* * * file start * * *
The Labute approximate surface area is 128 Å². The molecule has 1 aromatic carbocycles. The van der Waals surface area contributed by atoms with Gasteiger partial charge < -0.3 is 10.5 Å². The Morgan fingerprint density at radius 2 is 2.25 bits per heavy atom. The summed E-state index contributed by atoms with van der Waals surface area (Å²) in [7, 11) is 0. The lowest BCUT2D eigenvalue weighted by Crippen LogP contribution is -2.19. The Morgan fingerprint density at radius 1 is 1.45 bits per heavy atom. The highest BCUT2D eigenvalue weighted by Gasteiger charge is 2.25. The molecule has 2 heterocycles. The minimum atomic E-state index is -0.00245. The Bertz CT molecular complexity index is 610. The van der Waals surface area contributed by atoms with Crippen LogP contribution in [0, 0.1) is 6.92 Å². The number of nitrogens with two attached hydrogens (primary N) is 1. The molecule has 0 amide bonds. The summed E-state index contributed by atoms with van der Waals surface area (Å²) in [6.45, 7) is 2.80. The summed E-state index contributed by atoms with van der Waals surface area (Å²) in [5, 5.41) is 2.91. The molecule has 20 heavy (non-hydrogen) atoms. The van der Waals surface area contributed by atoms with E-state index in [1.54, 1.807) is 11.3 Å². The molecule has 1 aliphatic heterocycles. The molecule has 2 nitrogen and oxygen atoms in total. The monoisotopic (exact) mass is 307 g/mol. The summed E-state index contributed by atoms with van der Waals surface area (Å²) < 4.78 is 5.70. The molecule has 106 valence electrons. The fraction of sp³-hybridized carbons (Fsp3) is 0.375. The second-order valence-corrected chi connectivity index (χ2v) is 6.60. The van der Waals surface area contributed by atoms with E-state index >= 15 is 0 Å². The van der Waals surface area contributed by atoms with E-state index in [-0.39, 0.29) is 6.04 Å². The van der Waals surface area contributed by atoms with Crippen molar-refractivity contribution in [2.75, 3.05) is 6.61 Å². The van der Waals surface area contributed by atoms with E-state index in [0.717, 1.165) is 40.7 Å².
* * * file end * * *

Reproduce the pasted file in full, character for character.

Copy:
The Labute approximate surface area is 128 Å². The molecule has 1 aromatic carbocycles. The van der Waals surface area contributed by atoms with Gasteiger partial charge < -0.3 is 10.5 Å². The Morgan fingerprint density at radius 2 is 2.25 bits per heavy atom. The summed E-state index contributed by atoms with van der Waals surface area (Å²) in [7, 11) is 0. The lowest BCUT2D eigenvalue weighted by Crippen LogP contribution is -2.19. The Morgan fingerprint density at radius 1 is 1.45 bits per heavy atom. The highest BCUT2D eigenvalue weighted by Gasteiger charge is 2.25. The molecule has 2 heterocycles. The minimum atomic E-state index is -0.00245. The Bertz CT molecular complexity index is 610. The van der Waals surface area contributed by atoms with Crippen LogP contribution in [0, 0.1) is 6.92 Å². The number of nitrogens with two attached hydrogens (primary N) is 1. The molecule has 0 amide bonds. The summed E-state index contributed by atoms with van der Waals surface area (Å²) in [6.45, 7) is 2.80. The summed E-state index contributed by atoms with van der Waals surface area (Å²) in [5, 5.41) is 2.91. The molecule has 20 heavy (non-hydrogen) atoms. The van der Waals surface area contributed by atoms with E-state index in [1.54, 1.807) is 11.3 Å². The molecule has 1 aliphatic heterocycles. The molecule has 2 nitrogen and oxygen atoms in total. The monoisotopic (exact) mass is 307 g/mol. The summed E-state index contributed by atoms with van der Waals surface area (Å²) < 4.78 is 5.70. The molecule has 106 valence electrons. The fraction of sp³-hybridized carbons (Fsp3) is 0.375. The second-order valence-corrected chi connectivity index (χ2v) is 6.60. The van der Waals surface area contributed by atoms with E-state index >= 15 is 0 Å². The van der Waals surface area contributed by atoms with E-state index in [-0.39, 0.29) is 6.04 Å². The van der Waals surface area contributed by atoms with Crippen molar-refractivity contribution in [2.75, 3.05) is 6.61 Å². The van der Waals surface area contributed by atoms with E-state index in [0.717, 1.165) is 40.7 Å².